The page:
Have you ever suffered from dry, hard, thickened skin around the rim of your heel? Basically, you’ve got a large callus on the back bottom of your foot. This kind of callus can range from mildly annoying to downright dangerous. Let’s explore the difference.
Just a nuisance
Along with the hard callus on your heel, you may notice tiny splits in the skin. These slight cracks aren’t appealing to the eye. They’re coarse and rough and sometimes discolored, and may discourage you from wearing sandals. They’re not terribly appealing in terms of your overall comfort, either: they can catch on your socks or make walking slightly uncomfortable.
But this minor wear-and-tear on your heel is fairly easy to combat with a pumice stone and some thick moisturizer. Make this a weekly ritual and you’ll probably not be bothered too much by cracked heels.
Entering the danger zone
When heels become cracked with deep fissures, exposing layers of skin that should never see the sun - or if they bleed or make walking painful - you need to take action. Heels that are badly and deeply cracked provide entryways for bacteria-causing infections. This type of severely dry, cracked heel that interferes with your daily activity should prompt you to make an appointment with one of the expert podiatrists at Monmouth County’s Affiliated Foot & Ankle Center - Dr. Samantha Boyd, Dr. Hal Ornstein, Dr. Joseph Saka, or Dr. Katy Statler.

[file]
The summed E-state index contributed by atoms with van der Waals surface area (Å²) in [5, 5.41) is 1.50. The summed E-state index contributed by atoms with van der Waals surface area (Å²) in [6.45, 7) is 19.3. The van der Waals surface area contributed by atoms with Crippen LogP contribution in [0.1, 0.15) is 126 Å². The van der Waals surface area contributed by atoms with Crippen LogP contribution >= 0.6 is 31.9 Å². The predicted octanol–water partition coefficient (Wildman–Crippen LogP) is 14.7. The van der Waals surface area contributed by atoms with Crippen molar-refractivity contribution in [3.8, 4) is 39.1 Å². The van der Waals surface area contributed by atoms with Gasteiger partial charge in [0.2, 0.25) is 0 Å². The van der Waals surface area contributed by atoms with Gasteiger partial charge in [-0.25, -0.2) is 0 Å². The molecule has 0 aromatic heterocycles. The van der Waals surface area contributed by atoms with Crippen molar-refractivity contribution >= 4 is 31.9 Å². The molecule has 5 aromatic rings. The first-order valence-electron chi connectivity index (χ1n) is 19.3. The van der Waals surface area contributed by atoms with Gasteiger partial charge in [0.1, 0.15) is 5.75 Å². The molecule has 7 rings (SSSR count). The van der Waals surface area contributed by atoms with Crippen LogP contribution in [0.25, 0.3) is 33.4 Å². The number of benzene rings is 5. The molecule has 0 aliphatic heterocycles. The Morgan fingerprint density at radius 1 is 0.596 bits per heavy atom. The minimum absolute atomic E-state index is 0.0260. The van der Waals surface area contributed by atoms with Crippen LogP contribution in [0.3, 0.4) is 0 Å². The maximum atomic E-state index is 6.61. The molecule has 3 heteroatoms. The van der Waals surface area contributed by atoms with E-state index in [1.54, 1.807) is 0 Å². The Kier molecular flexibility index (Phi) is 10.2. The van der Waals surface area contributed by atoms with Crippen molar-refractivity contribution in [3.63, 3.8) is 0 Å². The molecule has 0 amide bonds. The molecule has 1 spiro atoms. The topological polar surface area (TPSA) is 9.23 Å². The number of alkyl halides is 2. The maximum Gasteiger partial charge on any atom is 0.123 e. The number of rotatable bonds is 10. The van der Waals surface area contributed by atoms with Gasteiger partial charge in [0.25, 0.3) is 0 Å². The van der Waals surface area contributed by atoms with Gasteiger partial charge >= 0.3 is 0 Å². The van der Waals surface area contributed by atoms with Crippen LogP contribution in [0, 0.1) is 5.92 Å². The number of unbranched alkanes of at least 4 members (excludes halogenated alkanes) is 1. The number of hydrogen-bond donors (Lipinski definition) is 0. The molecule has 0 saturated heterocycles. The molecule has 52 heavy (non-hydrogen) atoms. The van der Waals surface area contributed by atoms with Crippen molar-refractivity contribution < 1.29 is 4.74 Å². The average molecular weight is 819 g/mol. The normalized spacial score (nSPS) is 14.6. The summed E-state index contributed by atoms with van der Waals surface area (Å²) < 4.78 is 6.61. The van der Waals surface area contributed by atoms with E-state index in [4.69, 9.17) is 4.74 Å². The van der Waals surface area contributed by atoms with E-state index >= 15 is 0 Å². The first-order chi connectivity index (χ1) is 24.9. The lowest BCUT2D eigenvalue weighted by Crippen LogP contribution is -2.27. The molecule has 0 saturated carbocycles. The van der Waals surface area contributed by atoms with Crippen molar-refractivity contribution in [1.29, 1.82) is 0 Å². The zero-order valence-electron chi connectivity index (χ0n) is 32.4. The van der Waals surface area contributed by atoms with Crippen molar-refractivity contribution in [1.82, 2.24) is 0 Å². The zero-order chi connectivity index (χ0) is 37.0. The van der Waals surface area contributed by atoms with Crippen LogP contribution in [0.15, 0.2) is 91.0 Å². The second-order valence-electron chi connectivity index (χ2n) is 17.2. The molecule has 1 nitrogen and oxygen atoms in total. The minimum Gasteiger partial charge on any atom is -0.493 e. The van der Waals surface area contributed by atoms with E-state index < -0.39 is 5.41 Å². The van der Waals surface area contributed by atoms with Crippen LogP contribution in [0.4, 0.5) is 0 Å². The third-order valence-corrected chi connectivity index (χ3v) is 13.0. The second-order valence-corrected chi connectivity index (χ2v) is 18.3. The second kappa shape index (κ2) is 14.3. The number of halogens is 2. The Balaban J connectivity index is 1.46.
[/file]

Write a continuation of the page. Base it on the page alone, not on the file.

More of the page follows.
Heels become cracked for number of reasons, including friction from shoes, thin-soled shoes, or skin conditions such as psoriasis. Other causes include
Getting older - sweat glands become less effective and your skin gets drier with age
Obesity - excess weight can damage your heels’ protective fat padding
Hard flooring - too much time on your feet on a hard floor also wears down the fat pads
In rare cases, cracked heels may be a sign of more serious health problem such as hypothyroidism or keratoderma ( a thickening of the skin that can also affect your palms, hair, nails)
You can prevent cracked heels by examining your feet daily and promptly treating any dryness and small cracks before they become dangerous. Diabetics need to be especially vigilant about wearing protective and supportive footwear, and calling our office in Howell, New Jersey at (732) 905-1110 at the first sign of heel cracks.